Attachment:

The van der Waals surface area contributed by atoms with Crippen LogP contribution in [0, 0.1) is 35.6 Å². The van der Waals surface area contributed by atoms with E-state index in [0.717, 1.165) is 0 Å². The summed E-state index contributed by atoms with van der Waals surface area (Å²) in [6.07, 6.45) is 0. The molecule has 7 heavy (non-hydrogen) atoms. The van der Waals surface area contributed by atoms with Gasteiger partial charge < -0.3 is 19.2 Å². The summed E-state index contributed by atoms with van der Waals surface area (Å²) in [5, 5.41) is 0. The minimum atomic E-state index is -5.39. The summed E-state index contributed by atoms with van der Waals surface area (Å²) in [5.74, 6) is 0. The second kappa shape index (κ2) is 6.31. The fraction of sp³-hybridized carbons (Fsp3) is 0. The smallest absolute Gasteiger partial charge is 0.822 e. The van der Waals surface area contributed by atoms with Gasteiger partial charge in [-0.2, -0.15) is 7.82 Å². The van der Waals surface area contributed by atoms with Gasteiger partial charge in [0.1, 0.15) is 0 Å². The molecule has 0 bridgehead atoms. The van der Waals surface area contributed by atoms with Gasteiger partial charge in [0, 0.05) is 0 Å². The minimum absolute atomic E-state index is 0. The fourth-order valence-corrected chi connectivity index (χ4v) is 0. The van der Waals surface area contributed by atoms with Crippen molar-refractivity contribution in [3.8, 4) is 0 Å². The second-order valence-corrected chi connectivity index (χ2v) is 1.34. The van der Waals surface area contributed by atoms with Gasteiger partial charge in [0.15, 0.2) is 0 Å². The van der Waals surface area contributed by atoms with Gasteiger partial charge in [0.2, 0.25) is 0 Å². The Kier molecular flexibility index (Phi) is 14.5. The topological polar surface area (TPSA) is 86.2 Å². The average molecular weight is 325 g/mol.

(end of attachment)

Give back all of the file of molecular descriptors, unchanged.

The van der Waals surface area contributed by atoms with Crippen LogP contribution in [0, 0.1) is 35.6 Å². The van der Waals surface area contributed by atoms with E-state index in [0.717, 1.165) is 0 Å². The summed E-state index contributed by atoms with van der Waals surface area (Å²) in [6.07, 6.45) is 0. The molecule has 7 heavy (non-hydrogen) atoms. The van der Waals surface area contributed by atoms with Gasteiger partial charge < -0.3 is 19.2 Å². The summed E-state index contributed by atoms with van der Waals surface area (Å²) in [5, 5.41) is 0. The minimum atomic E-state index is -5.39. The summed E-state index contributed by atoms with van der Waals surface area (Å²) in [5.74, 6) is 0. The second kappa shape index (κ2) is 6.31. The fraction of sp³-hybridized carbons (Fsp3) is 0. The smallest absolute Gasteiger partial charge is 0.822 e. The van der Waals surface area contributed by atoms with Gasteiger partial charge in [-0.2, -0.15) is 7.82 Å². The van der Waals surface area contributed by atoms with Gasteiger partial charge in [0.1, 0.15) is 0 Å². The molecule has 0 bridgehead atoms. The van der Waals surface area contributed by atoms with Gasteiger partial charge in [0, 0.05) is 0 Å². The minimum absolute atomic E-state index is 0. The fourth-order valence-corrected chi connectivity index (χ4v) is 0. The van der Waals surface area contributed by atoms with Crippen molar-refractivity contribution in [3.8, 4) is 0 Å². The second-order valence-corrected chi connectivity index (χ2v) is 1.34. The van der Waals surface area contributed by atoms with Gasteiger partial charge in [0.15, 0.2) is 0 Å². The van der Waals surface area contributed by atoms with Gasteiger partial charge in [0.2, 0.25) is 0 Å². The Kier molecular flexibility index (Phi) is 14.5. The topological polar surface area (TPSA) is 86.2 Å². The average molecular weight is 325 g/mol.